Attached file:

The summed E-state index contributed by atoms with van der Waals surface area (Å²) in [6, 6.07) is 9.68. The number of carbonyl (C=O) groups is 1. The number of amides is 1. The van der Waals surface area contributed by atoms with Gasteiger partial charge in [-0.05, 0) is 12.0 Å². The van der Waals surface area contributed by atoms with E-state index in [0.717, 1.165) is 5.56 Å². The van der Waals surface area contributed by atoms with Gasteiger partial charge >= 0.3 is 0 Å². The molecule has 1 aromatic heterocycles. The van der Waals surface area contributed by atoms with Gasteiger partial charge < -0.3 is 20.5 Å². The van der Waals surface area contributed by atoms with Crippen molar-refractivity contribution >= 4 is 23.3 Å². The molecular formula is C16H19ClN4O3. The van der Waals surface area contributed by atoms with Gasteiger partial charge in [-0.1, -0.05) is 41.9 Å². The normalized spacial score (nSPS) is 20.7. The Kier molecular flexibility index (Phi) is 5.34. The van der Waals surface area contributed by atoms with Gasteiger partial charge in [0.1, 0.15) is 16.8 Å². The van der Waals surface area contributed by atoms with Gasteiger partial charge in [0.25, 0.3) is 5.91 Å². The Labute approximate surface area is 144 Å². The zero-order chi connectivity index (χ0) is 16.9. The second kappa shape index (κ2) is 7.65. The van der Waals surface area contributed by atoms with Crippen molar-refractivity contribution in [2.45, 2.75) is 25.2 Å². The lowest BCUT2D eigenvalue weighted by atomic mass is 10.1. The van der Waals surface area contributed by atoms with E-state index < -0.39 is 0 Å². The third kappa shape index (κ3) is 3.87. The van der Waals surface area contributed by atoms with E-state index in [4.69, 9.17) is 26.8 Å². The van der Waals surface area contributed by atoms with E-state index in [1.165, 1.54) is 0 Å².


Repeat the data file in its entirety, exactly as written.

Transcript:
The summed E-state index contributed by atoms with van der Waals surface area (Å²) in [6, 6.07) is 9.68. The number of carbonyl (C=O) groups is 1. The number of amides is 1. The van der Waals surface area contributed by atoms with Gasteiger partial charge in [-0.05, 0) is 12.0 Å². The van der Waals surface area contributed by atoms with E-state index in [0.717, 1.165) is 5.56 Å². The van der Waals surface area contributed by atoms with Gasteiger partial charge >= 0.3 is 0 Å². The molecule has 1 aromatic heterocycles. The van der Waals surface area contributed by atoms with Gasteiger partial charge < -0.3 is 20.5 Å². The van der Waals surface area contributed by atoms with Crippen molar-refractivity contribution >= 4 is 23.3 Å². The molecular formula is C16H19ClN4O3. The van der Waals surface area contributed by atoms with Gasteiger partial charge in [-0.1, -0.05) is 41.9 Å². The normalized spacial score (nSPS) is 20.7. The Kier molecular flexibility index (Phi) is 5.34. The van der Waals surface area contributed by atoms with Gasteiger partial charge in [0.1, 0.15) is 16.8 Å². The van der Waals surface area contributed by atoms with Gasteiger partial charge in [0.25, 0.3) is 5.91 Å². The Labute approximate surface area is 144 Å². The zero-order chi connectivity index (χ0) is 16.9. The second kappa shape index (κ2) is 7.65. The van der Waals surface area contributed by atoms with Crippen molar-refractivity contribution in [2.45, 2.75) is 25.2 Å². The lowest BCUT2D eigenvalue weighted by atomic mass is 10.1. The van der Waals surface area contributed by atoms with E-state index < -0.39 is 0 Å². The third kappa shape index (κ3) is 3.87. The van der Waals surface area contributed by atoms with E-state index in [4.69, 9.17) is 26.8 Å². The van der Waals surface area contributed by atoms with E-state index in [1.165, 1.54) is 0 Å².